Ivan Yates: Holding Derby at Curragh would be insult to racing fans – nightmare plan needs major rethink
My favourite pastime is a day's horse racing. The equine splendour, colour, passion, financial uncertainty and friendly chat with regular racing folk combine to create an intoxicating cocktail of pleasure.
Over recent days, I've indulged in the balmy evening sunshine of Gowran Park, Leopardstown's lovely listed win of Order Of St George and Ruby Walsh's double at Punchestown's last seasonal fixture. I anticipate forthcoming trips to local Wexford and Tramore tracks and can't wait for the Galway Festival. Summertime brings a special sheen on horses' coats and warm relaxation.
After a conversation with Aidan O'Brien at the Breeders' Cup in Santa Anita and a bank holiday Monday fixture chat at Naas, I developed a special affinity with his superstar three-year old colt Churchill.
His win in the 2000 Guineas at Newmarket was particularly profitable. There are no circumstances under which I would have missed his return to the track in Ireland and another 2000 Guineas victory at the Curragh - particularly given his imminent future races will be at Royal Ascot and Glorious Goodwood.
I'm such a nerdy anorak of this animal that I went to the Curragh to specifically take photographs of him for my smartphone screensaver. I know, I'm a sycophantic idiot. He duly won and repaid my investment faith in him.
However, I was shocked, dismayed, even angry at my dreadful experience. Disappointment doesn't begin to reflect my emotions at the appalling facilities for paying punters - people who don't work in the industry attend by free choice, at their own expense.
Our troubles started as soon as we arrived. Walking to the entrance meant confronting a burst water course across the tarmac pathway - the first of many soakings. Security guards treated regular entrants like dubious terrorists. I found refuge in the main tent/marquee, to be surrounded by young lads/women dressed in drenched wedding attire. A UK bank holiday meant Mersey and Manchester accents were venting with incredulity at the impossibility of watching races from the only area that had a full bar.
Toilets weren't visible in the main drinking area. Beside the toilets were eating kiosks and craft beers. A long, wet walk was obligatory if you wanted to drink Guinness and urinate.
Watching races in a temporary contraption, a so-called grandstand, was memorable for all the wrong reasons. No shelter against the wind; insufficient elevation to see anything other than the final furlongs. Behind the facility resembled a bomb site you'd see in Mosul or Raqqa. The old stands were partially reduced to ugly rubble.
A double-storey marquee, presumably for elite restaurant clients and not open to the great unwashed, didn't seem to have proper viewing positions of the races.
The Racing Post's deputy editor David Jennings asked for my comment. I was quoted the following day: "This is an embarrassment to Irish racing. It's an utter disgrace. There is absolutely no regard whatsoever for racegoers and punters. I'll never come back to the Curragh."
I won't return until the new facilities are completed in 2019.
Only 2,500 souls were foolish enough to attend this special calendar event and it felt like an amateurish point-to-point.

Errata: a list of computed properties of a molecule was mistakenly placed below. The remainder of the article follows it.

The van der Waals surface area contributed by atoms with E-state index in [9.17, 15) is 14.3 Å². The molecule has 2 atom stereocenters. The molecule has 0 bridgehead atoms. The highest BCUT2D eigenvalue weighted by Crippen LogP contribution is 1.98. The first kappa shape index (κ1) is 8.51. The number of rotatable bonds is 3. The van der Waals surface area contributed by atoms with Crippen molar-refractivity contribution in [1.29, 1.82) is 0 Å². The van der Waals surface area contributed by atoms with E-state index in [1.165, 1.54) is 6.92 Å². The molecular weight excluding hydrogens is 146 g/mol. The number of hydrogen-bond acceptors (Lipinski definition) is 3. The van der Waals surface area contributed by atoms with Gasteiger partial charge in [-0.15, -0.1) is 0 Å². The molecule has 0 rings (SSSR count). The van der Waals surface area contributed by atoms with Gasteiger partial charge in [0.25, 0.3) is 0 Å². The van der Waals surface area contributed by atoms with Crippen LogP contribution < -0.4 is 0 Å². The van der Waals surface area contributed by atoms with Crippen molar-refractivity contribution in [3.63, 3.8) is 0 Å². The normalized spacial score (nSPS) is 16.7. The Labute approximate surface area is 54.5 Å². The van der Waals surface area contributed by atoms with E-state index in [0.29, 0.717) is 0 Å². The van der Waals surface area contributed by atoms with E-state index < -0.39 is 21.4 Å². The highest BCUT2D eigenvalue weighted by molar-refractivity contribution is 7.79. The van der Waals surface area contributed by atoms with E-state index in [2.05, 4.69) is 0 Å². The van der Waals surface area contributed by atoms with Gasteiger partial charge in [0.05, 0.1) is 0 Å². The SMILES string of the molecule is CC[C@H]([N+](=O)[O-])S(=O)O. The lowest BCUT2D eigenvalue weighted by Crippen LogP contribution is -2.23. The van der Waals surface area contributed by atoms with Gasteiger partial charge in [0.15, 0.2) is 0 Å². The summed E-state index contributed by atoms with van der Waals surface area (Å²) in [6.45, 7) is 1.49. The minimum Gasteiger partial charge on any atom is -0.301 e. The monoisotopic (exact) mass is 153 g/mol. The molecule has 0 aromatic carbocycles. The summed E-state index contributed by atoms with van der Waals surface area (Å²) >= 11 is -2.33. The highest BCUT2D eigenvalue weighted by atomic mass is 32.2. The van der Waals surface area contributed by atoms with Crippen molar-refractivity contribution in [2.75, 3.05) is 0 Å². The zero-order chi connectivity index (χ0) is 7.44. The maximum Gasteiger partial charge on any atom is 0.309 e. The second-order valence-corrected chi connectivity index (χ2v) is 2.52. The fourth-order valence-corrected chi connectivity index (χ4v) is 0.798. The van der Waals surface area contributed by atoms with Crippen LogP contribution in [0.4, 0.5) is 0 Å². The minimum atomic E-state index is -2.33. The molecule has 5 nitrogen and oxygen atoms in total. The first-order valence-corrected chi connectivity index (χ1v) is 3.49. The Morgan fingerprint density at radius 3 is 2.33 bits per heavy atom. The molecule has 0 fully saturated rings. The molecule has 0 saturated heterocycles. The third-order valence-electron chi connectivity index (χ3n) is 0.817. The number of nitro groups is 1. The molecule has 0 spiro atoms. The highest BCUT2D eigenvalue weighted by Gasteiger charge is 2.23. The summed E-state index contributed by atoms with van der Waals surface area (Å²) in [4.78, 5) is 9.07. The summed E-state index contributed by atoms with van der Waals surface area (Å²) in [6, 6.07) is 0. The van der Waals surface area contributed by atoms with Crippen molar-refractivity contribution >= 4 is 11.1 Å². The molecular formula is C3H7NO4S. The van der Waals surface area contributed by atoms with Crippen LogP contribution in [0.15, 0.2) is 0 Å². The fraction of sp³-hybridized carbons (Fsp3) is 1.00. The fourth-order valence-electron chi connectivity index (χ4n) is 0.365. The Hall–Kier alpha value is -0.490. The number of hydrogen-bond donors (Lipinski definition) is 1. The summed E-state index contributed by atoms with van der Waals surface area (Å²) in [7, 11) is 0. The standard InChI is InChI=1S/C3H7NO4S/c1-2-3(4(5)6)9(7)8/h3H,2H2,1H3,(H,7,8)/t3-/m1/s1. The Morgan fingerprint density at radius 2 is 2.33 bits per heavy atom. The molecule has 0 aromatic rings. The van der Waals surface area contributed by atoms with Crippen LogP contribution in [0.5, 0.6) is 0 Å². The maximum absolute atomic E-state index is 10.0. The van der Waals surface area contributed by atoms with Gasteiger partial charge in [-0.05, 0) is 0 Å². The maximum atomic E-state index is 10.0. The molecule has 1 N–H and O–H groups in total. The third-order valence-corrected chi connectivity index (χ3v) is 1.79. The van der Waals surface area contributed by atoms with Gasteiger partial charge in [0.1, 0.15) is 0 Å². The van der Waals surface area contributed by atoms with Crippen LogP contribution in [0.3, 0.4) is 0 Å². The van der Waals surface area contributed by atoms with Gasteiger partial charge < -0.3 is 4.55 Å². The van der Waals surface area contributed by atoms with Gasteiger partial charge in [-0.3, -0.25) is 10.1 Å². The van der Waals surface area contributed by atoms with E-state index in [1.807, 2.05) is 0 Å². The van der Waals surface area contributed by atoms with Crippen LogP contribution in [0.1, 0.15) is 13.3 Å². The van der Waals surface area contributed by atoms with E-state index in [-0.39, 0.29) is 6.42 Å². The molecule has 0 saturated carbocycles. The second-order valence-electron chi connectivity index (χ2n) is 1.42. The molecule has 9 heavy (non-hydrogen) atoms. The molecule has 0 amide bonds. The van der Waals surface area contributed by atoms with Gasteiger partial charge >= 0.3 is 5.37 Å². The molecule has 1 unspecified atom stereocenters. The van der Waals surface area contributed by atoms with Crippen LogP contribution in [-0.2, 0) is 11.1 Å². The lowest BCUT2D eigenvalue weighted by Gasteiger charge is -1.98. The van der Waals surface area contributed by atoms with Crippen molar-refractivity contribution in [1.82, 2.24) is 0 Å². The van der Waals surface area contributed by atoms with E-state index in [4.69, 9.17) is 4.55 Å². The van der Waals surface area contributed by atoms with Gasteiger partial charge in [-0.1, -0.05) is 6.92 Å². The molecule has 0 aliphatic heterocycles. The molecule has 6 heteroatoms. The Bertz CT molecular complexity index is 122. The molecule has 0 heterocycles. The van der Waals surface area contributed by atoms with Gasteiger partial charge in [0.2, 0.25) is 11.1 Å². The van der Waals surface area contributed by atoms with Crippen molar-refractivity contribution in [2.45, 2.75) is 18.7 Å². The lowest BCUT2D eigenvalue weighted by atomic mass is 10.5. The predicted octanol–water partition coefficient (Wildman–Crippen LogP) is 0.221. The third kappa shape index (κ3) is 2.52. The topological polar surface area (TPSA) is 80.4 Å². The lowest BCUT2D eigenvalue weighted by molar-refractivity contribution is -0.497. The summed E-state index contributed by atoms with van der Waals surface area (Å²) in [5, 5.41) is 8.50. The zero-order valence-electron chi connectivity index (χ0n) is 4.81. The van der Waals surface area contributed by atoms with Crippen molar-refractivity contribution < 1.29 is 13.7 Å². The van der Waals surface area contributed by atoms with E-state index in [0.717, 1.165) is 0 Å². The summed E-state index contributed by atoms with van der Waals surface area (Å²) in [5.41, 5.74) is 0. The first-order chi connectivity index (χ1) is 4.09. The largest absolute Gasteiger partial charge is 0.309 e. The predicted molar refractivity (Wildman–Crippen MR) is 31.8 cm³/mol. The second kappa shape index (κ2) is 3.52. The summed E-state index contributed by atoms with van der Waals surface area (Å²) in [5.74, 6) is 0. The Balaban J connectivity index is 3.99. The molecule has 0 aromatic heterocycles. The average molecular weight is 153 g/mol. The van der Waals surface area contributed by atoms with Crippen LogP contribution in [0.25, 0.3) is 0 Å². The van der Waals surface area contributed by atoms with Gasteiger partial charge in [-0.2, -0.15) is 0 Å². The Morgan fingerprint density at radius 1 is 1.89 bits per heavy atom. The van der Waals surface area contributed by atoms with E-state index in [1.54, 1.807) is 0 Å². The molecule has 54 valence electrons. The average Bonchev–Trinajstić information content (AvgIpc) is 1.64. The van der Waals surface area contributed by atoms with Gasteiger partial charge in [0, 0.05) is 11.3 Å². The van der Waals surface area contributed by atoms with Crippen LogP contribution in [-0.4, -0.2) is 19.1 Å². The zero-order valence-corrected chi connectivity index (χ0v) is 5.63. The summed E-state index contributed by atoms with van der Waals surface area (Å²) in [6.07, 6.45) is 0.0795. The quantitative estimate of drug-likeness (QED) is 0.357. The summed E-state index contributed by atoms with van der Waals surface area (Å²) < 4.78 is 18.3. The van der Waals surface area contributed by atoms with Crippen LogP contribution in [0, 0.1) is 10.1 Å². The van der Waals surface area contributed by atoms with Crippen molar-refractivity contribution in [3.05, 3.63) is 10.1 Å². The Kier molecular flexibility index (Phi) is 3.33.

Racing authorities made the wrong decision to hold fixtures during the redevelopment. In similar circumstances, Royal Ascot relocated to York and Longchamp currently races at Chantilly/Deauville.
Sadly, there's a more disturbing, recurring feature to this sorry saga. Flat racing doesn't enjoy significant public support, relative to jumps fixtures. Flat racing is run for producers, not consumers. Curragh attendance statistics are in steady decline for 20 years.
Public transport facilities don't exist there. It's assumed everyone attends by car - preferably Merc or BMW.
Because of back pain - and because I often can't get anyone to go with me - I depend on trains, buses and taxis. It works out great at Leopardstown, Thurles or Tipperary; only okay at Punchestown, Naas and Fairyhouse. Curragh access is crap.
There's a view that racing is fundamentally funded by owners; once they are looked after, all is well. Not so. Since 2001, the taxpayer has invested a whopping €1.17 billion in horse and greyhound racing. Between 2008 and 2017 the public purse provided €550 million to both sports, while giving €500m to share among 60 other sporting organisations.
The greyhound industry has spectacularly shot itself in both feet, with a dispute that shut down both Dublin tracks. Wake up doggy fraternity. Nobody cares outside your introverted sector.
If and when Shelbourne Park re-opens, patrons will have found alternative entertainment. It's the worst lose-lose scenario.
I have passionately advocated Exchequer support for an equine industry that employs 20,000 people throughout rural Ireland. But less people going racing means less mainline media coverage, less profile, less public support and ultimately less taxpayer subsidies.
Racing supremos need to broaden their dialogue beyond insular insiders to include punters.
This own goal shouldn't result in a 'circling of the wagons', rather a fundamental rethink. To hold the Derby here is to insult racing fans who want to attend. Leopardstown should host both days of Champions weekend in September.
Everyone makes mistakes; only fools repeat them.